The press has been having a field day. There is real controversy in the mismanagement of Citizens Insurance. The issue came to a kind of news fruition worthy of daylight with Citizens’ ham-handed re-inspection program that typically resulted in a doubling or more of rates that had been reduced based upon mitigation discounts determined by licensed independent inspectors working at the expense of the home owner.
The new program, launched about a year ago, meant mandatory re-inspections at the expense of Citizens, or loss of all mitigation discounts. The inspector who came to my home told be straight out that if he allowed previous mitigation certifications, such as for roof strapping, that he declined to inspect due to lack of easy access, he would never get another inspection assignment. Now there’s an independent inspection program.
Interestingly, this inspector recognized that I had the proper roof attachment in the front part of the attic but disallowed it all because he could not see the other two-thirds of the roof without crawling through an existing access hole. This problem has apparently been so prevalent in the process of re-inspections that Citizens sent out letters offering to suspend increases due to loss of mitigation at the time of re-inspection for one year to allow time to create access to uninspected portions of the home. Now that would mean cutting into roof supports in order to create access to gabled roof sections. Not a realistic option. But no matter; the rate increases were implemented regardless. In the meantime, notices went out providing notification of reduced coverages on renewals across the board.
So what is this all about? Why does Citizens, with a huge insurance reserve following years of low claims due to the absence of recent hurricanes, need to increase its war chest of reserves? Guess what? This politically created insurer-of-last-resort is the focus of political disaster planning. Much of it seems to derive from the political belief of Senator Joe Negron, recent State Legislature Senate President, who believes that those in the cone of destruction ought to pay for the destruction without bothering the rest of the people of Florida. In short, Senator Negron believes that it is every man for himself, and let private enterprise step up to protect the best interests of the people. Isn’t it nice to know that in the event of another Hurricane Andrew, Wilma or Sandy, we shouldn’t have to depend upon our government or the people of Florida to step up to ensure disaster relief?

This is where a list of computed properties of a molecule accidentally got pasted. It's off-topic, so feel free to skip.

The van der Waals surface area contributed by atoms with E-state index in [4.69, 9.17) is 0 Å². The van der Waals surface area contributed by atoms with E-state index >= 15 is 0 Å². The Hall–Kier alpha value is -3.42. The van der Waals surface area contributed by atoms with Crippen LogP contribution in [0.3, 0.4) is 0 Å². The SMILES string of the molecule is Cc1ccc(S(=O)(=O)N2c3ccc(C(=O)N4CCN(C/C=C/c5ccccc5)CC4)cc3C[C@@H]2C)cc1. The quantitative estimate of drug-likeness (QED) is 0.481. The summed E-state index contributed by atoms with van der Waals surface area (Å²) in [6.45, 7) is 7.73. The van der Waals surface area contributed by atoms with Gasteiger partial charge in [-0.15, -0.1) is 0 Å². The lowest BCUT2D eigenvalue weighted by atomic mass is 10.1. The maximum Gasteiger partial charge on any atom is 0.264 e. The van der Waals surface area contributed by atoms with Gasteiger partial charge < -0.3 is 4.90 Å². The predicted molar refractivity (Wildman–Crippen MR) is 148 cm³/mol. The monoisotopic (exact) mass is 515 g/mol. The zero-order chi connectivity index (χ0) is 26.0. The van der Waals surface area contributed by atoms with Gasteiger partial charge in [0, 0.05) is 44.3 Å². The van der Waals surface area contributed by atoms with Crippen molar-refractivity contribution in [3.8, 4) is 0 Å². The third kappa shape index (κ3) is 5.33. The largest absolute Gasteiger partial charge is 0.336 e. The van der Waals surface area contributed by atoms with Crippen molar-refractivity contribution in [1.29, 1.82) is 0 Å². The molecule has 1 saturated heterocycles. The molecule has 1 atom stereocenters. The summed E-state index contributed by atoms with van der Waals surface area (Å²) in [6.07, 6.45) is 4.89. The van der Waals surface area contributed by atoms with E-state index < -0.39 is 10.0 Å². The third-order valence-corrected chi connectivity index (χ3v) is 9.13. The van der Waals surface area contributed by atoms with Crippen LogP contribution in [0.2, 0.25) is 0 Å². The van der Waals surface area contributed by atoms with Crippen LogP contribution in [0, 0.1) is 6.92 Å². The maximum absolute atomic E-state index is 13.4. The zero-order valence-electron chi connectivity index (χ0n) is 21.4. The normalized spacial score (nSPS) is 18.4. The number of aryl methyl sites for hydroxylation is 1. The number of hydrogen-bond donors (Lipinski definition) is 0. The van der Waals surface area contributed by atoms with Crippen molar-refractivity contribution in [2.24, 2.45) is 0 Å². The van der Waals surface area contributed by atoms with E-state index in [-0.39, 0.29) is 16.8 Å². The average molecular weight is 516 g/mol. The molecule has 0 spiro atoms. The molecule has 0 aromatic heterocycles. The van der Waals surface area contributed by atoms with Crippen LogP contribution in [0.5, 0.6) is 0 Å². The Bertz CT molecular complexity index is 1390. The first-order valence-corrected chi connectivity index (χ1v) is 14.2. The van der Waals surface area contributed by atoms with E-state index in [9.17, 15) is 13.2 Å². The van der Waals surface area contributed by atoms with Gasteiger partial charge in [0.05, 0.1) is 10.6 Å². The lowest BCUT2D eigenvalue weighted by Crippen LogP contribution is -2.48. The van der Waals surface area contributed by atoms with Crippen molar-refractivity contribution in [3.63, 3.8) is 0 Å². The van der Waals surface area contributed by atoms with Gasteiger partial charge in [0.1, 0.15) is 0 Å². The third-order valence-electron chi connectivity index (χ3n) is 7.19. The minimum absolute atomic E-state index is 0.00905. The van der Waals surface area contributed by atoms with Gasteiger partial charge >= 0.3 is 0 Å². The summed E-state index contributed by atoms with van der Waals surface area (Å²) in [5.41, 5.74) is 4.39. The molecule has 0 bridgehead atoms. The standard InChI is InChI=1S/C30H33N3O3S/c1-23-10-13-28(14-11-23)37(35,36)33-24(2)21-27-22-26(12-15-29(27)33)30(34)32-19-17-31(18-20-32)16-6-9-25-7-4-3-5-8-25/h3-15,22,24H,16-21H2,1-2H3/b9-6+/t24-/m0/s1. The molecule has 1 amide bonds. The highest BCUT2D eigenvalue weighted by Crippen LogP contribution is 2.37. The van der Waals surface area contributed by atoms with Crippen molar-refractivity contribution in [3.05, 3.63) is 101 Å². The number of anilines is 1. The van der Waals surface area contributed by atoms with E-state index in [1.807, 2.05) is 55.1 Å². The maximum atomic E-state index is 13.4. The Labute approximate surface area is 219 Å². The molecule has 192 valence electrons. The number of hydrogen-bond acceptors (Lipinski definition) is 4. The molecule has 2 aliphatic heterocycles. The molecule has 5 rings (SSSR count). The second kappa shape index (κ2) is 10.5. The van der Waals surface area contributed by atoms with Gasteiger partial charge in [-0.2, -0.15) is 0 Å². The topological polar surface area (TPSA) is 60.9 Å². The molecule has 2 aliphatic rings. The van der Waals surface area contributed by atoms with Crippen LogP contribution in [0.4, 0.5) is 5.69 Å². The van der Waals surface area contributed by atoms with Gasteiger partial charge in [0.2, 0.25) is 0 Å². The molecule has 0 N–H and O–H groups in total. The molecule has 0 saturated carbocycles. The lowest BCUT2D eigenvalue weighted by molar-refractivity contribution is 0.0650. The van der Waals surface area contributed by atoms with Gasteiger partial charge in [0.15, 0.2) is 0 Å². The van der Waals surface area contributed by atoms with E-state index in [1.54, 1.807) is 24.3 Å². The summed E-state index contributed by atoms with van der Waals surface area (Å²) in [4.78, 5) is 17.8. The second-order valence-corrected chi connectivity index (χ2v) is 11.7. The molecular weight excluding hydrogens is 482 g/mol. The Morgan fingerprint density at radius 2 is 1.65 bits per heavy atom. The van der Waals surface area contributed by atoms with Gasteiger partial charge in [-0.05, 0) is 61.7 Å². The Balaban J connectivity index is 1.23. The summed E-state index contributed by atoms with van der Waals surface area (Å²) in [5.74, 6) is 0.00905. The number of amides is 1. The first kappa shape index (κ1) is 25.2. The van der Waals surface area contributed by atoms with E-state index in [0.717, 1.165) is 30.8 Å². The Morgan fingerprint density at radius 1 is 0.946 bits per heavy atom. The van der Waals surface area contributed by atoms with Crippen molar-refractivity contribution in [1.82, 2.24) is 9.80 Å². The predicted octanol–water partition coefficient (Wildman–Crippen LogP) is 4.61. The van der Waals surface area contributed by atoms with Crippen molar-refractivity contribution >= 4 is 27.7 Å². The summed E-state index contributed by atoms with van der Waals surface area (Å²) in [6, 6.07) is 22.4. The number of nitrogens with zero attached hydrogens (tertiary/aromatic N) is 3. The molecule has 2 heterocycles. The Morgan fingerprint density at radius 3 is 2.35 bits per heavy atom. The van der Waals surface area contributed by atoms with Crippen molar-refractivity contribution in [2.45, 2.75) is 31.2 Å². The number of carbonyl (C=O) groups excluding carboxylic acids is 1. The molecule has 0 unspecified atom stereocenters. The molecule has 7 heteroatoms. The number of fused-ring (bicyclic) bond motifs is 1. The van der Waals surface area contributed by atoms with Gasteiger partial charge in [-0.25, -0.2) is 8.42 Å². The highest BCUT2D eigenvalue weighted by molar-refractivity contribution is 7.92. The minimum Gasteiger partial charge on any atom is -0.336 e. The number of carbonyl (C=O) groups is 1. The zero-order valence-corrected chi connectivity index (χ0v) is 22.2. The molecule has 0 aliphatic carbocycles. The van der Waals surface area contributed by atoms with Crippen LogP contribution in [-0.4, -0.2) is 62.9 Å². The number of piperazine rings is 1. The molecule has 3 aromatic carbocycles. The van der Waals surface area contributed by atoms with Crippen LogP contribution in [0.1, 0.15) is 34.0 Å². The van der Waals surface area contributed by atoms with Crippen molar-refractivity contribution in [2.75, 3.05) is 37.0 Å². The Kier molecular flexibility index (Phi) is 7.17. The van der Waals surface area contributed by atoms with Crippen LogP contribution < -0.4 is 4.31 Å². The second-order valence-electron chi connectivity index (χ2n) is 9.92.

Citizens Insurance has reported cash reserves in excess of $6.8 billion against a worst possible case projection of a $14 billion storm catastrophe. To be sure, that now seems a modest estimate in light of the anticipated insurance claims from Super Storm Sandy that may amount to as much as $25 billion spread across a number of insurers. But then, this is a storm that hit the most densely populated and developed region of the United States. Doesn’t the Sandy experience beg the question as to why a high exposure region, like the Mid-Atlantic States region, can attract private insurance carriers and Florida cannot. Is there anything that Florida can do about that?
The debate over insurance reform and reform of the Citizens Insurer-of-last-resort role tends to look only at whether those in the exposed coastal regions should bear all of the costs or should the entire state, as a large risk pool, bear some exposure in order to keep rates reasonable. As it stands, after Citizens has paid out its reserves, after any re-insurance has been paid out and after any available state excess exposure funds have been paid out, all insurance premiums in Florida will be taxed as a fee to cover the additional losses. There is no such tax to build a state catastrophe fund ahead of the predicted catastrophe, which would reduce the exposure for a higher post-catastrophe tax. Common sense has nothing to do with the apparent expectation that a devastated coastal region ought to remain devastated if it cannot pay for its own recovery. It is not exactly what you might call a good neighbor disaster plan.
The value of the exposed coastal regions of the state as a whole is never considered in the debate over how Citizen’s Insurance costs will be managed. This is really about some people who just don’t want to help their neighbors in times of crisis. Those in the less exposed, non-coastal regions of the State dislike discussion that they will benefit economically in the short-run as staging areas for coastal disaster relief. Consider how Miramar and Pembroke Pines benefitted by rapid growth in the aftermath of Hurricane Andrew. Nor do they consider that, with the changing weather patterns, all of Florida is at risk. Remember that Hurricane Wilma cut across the entire peninsula before churning up the Atlantic and dying off the coast of Nova Scotia. The hurricane season of 2012 was notable for the pattern of storms missing South Florida, including the late season storm Sandy that skirted our coasts before hitting New York and New Jersey.
Like good squirrels perhaps we should be thinking about the development of a state, regional and/or national disaster fund that will ensure that private insurance exposure is manageable and that there are adequate well enforced standards to ensure that insurance risk is well distributed and properly funded. Any one of us, regardless of geographic locale, ought to be assured of financially manageable insurance premiums and effective coverage that will provide a foundation for the costs of regional recovery from a disaster that will surely have economic costs double or triple the cost of actual insured losses.